Ready or Not & the Law

How can you know if you are ready to have sex?
Ready or Not?

Knowing the facts about contraception and sexual health is important. But they won't tell you if you are ready to have sex. In the UK, about half of people have not lost their virginity by age 17.

It can be difficult to know if you are ready. You might feel pressured, or like you're being left behind. But it's OK to take your time and be sure

Are you ready?

You might not be ready for sex if you can't say yes to the below statements:

  • You feel you could say no if you wanted to
  • You can have fun together without anything sexual involved
  • You each want it for yourself, not to please the other person or fit in with what friends or other people think you should do
  • Nobody’s forcing you, pressuring you or making you
  • You have discussed using condoms and contraception, and talked about what might happen if you become pregnant or get a Sexually Transmitted Infection
  • You have agreed what happens next, and whether or not to tell your friends afterwards.
  • Even if you've answered yes to all of these statements, you still might not be ready for sex. Only you can know for sure.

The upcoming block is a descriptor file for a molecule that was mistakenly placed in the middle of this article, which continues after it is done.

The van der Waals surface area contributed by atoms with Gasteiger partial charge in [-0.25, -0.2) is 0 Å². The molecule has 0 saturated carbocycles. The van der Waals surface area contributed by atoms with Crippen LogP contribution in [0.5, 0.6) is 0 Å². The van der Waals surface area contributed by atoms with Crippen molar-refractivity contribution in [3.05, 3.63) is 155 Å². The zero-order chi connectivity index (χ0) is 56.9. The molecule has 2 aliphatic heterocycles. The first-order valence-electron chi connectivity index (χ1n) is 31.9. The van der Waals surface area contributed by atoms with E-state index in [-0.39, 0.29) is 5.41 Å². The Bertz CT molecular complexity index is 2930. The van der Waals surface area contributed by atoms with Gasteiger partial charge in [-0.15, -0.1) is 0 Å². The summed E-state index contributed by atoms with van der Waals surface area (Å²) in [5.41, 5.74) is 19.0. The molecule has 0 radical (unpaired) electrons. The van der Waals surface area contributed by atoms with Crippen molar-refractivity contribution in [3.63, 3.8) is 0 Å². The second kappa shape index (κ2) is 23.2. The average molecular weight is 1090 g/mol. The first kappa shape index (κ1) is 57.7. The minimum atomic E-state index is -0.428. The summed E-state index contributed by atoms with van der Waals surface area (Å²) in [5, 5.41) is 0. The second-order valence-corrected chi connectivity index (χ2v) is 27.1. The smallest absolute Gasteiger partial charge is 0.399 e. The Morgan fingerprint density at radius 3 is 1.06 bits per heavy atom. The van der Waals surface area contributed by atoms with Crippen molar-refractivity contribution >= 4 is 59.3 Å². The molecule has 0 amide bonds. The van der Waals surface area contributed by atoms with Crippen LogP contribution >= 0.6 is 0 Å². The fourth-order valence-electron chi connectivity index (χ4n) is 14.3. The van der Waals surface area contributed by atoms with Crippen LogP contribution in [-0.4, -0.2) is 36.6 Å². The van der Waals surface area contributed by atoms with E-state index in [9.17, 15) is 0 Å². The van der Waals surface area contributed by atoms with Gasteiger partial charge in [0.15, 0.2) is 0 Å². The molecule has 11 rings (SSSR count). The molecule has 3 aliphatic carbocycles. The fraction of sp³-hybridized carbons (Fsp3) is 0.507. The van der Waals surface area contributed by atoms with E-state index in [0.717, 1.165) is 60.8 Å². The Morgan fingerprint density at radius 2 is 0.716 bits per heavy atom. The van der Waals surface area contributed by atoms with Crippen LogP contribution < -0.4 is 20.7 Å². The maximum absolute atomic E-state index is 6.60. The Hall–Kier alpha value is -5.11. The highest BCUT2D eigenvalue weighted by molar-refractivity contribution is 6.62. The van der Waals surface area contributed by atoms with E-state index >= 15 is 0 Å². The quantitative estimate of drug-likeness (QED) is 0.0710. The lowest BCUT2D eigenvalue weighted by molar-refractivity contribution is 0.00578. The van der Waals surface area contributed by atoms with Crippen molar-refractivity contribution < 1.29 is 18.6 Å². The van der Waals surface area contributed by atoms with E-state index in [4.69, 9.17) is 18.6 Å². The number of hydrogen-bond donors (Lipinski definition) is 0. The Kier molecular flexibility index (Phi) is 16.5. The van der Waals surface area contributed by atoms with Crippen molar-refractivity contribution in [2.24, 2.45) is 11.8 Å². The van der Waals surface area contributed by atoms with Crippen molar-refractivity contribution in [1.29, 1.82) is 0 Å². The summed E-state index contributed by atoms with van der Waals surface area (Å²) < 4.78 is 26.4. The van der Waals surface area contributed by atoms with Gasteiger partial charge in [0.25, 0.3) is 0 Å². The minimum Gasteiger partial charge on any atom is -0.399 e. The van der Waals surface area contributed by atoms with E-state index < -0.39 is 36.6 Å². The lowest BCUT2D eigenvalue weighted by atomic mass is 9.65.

Crucial: If you have said yes to sex once you can always say no to sex another time. Sex without consent is rape. Find out more from Disrespect Nobody.

What's legal when?

The age of consent in England is 16. The age is the same for everyone, whether you’re male, female, transgender, bi, straight, or gay.

Crucial: If you're under 16, it's illegal to have sex, but you can still get confidential advice about contraception, emergency contraception and sexual health. You can talk to your school health nurse or visit the sexual health clinic.

Consent: what does it look like?

If you want to do something sexual with your partner, the responsibility lies with you to check for consent, at every stage. It's not up to your partner to say ‘no’ if they don’t want to.

Consent vs Rape | Disrespect NoBody

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